AARP Maryland Veterans Corner

Posted on 02/01/21

Protecting Veterans and Military Families from COVID-19 Vaccine Scams
By Hank Greenberg, AARP Maryland State Director

Scammers followed the headlines in 2020, as they always do.  And while we’re all relieved to turn the calendar, the uncertainty that marked the last year isn’t going away any time soon. We also know scammers will continue to try to take advantage of people in 2021.

Just as COVID-19 vaccine administration is ramping up, so are the scams surrounding them. The U.S. Department of Veterans Affairs (VA) already has issued a warning for veterans and military families to avoid fake COVID-19 vaccine offers. In a January 2021 report, the VA says “scammers are calling, texting, and emailing Veterans with promises of vaccine availability and early access to vaccines. These promises are lies.”  In fact, VA says these criminals actually are after your sensitive, personal information, such as Social Security Number, DD214 papers, and ultimately your money.

According to the AARP Fraud Watch Network, this isn’t the first time scammers have used the pandemic to drum up another scheme to steal from military veterans. Some of the COVID-related scams targeting veterans and military families included:

    • Stimulus check scams
    • Bogus coronavirus products;
    • Fake testing and TRICARE scams;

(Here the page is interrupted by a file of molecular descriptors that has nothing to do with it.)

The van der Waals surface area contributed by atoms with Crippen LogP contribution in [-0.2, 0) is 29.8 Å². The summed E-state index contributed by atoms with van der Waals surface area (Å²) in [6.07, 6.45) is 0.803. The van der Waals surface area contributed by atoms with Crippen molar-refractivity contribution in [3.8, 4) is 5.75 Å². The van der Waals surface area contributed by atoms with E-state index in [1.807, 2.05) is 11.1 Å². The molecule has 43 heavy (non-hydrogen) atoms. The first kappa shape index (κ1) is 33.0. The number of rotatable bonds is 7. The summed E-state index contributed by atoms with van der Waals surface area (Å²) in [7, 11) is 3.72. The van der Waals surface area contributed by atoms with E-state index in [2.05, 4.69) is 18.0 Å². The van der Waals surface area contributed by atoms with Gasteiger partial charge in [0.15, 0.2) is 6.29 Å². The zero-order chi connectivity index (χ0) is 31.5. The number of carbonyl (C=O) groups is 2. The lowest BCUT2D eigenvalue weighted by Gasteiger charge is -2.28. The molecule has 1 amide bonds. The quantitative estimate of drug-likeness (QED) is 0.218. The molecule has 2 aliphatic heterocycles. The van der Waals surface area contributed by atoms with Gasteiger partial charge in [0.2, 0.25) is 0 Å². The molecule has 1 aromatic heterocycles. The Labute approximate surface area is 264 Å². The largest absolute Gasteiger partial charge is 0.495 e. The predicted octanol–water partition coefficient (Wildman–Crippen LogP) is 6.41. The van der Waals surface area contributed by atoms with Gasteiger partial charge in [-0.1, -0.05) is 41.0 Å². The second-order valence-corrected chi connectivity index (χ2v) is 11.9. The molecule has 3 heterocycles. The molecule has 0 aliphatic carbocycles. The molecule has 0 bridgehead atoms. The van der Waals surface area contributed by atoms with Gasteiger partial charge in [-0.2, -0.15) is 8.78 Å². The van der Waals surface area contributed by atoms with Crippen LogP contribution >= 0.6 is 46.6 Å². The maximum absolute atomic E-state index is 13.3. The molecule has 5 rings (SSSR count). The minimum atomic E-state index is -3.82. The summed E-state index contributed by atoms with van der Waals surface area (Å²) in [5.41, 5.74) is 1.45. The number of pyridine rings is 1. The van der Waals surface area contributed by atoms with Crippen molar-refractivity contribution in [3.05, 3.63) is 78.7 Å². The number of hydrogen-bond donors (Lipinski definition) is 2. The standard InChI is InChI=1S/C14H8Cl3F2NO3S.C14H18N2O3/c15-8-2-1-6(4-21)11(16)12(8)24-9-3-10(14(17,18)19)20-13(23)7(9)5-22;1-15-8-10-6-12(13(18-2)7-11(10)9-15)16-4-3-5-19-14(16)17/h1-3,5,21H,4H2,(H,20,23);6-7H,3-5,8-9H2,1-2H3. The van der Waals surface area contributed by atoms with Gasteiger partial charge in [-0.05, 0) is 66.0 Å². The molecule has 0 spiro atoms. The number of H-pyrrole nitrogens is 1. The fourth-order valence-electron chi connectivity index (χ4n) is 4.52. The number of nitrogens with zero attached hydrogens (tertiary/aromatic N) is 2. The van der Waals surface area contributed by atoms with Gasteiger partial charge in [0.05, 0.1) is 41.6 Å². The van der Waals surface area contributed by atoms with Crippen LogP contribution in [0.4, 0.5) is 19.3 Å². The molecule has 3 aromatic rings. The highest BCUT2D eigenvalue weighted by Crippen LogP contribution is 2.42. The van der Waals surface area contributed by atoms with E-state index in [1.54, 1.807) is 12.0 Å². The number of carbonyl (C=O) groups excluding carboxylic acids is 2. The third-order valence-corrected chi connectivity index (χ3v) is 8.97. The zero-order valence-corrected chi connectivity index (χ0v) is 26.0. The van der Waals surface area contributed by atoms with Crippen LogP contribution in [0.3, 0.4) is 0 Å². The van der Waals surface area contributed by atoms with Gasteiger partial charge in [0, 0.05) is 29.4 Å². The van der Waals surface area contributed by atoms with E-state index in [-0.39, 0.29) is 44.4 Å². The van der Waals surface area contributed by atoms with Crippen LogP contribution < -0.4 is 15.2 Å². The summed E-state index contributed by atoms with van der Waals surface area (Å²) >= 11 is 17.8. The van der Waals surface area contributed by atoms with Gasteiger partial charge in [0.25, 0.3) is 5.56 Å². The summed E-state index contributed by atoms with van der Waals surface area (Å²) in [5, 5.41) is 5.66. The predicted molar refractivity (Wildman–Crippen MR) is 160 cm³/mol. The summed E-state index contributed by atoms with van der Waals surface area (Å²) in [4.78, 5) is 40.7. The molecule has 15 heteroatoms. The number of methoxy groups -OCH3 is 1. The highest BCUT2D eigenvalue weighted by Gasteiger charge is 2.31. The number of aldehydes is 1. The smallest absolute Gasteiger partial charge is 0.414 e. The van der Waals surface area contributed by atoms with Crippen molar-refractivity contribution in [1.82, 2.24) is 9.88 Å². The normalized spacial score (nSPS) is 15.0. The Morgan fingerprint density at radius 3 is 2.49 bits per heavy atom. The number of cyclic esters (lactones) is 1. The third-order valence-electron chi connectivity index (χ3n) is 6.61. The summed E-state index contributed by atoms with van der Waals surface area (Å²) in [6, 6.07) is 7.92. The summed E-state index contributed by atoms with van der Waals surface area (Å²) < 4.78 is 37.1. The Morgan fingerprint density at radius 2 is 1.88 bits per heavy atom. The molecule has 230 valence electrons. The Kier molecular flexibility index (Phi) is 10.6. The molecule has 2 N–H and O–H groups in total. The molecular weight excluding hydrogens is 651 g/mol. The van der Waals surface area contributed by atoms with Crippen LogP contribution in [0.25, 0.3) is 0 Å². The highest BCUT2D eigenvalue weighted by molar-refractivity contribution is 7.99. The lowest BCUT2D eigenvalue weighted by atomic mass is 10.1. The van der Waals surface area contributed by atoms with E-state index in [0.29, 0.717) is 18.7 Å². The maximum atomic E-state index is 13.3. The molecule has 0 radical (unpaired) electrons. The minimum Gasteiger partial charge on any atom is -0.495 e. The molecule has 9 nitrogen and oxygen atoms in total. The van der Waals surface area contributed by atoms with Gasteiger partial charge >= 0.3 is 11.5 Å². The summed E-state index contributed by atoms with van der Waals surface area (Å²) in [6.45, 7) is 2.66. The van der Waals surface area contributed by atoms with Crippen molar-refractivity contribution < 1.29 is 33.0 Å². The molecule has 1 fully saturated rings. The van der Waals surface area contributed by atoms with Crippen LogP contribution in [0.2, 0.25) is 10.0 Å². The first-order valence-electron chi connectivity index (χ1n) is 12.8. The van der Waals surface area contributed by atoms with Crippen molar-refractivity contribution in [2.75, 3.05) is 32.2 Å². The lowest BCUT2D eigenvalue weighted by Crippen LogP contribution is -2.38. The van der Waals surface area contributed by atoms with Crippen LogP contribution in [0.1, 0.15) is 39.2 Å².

• Fake charities to help veterans and military families; and,
    • Stimulus check scams.

    With veterans and military families twice as likely as civilians to be targeted by con artists, those who wore America’s uniform must remain ever vigilant. As far as COVID-19 vaccines are concerned, expect the limited supply of vaccines in early 2021 to be available only to certain high-risk populations. So, when you see an ad, email, text message, or you pick up a call and the offer is to reserve your vaccine for a fee, know it’s a scam. Listen to your health care provider and health authorities for guidance and ignore all else.

    The VA’s January 2021 report reiterates that VA will never request money, your full Social Security Number, nor personal health information through phone, email, or text message during a vaccination request call.  And, VA will never require payment in exchange for providing the vaccine early, nor require payment to become eligible for the vaccine.

    If someone contacts you and violates any of these basic principles, immediately hang up the phone or disregard the email.  Be a fraud fighter and report it to AARP’s free Fraud Watch Helpline (877-908-3360).  If you can spot a scam, you can stop a scam. 


    COVID-19 Resources from the Veterans Administration
    Did you know? Veterans and their families can connect directly with the VA to learn more about COVID-19 vaccines and the VA’s vaccination process, which now includes veterans' caregivers:
    Toll-free VA HELPLINE: 1-800-MyVA411 press 8 (1-800-698-2411)
    On-line Website: https://www.va.gov/health-care/covid-19-vaccine/


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    For more timely information and free resources to help Veterans and Military Families, visit AARP.org/Veterans.

    This story is provided by AARP Maryland. Visit the AARP Maryland page for more news, events, and programs affecting retirement, health care, and more.

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    Find information about getting a COVID-19 vaccine in your state. CDC information is available at cdc.gov/coronavirus; additional AARP information and resources are at aarp.org/coronavirus. En español, visite aarp.org/elcoronavirus.

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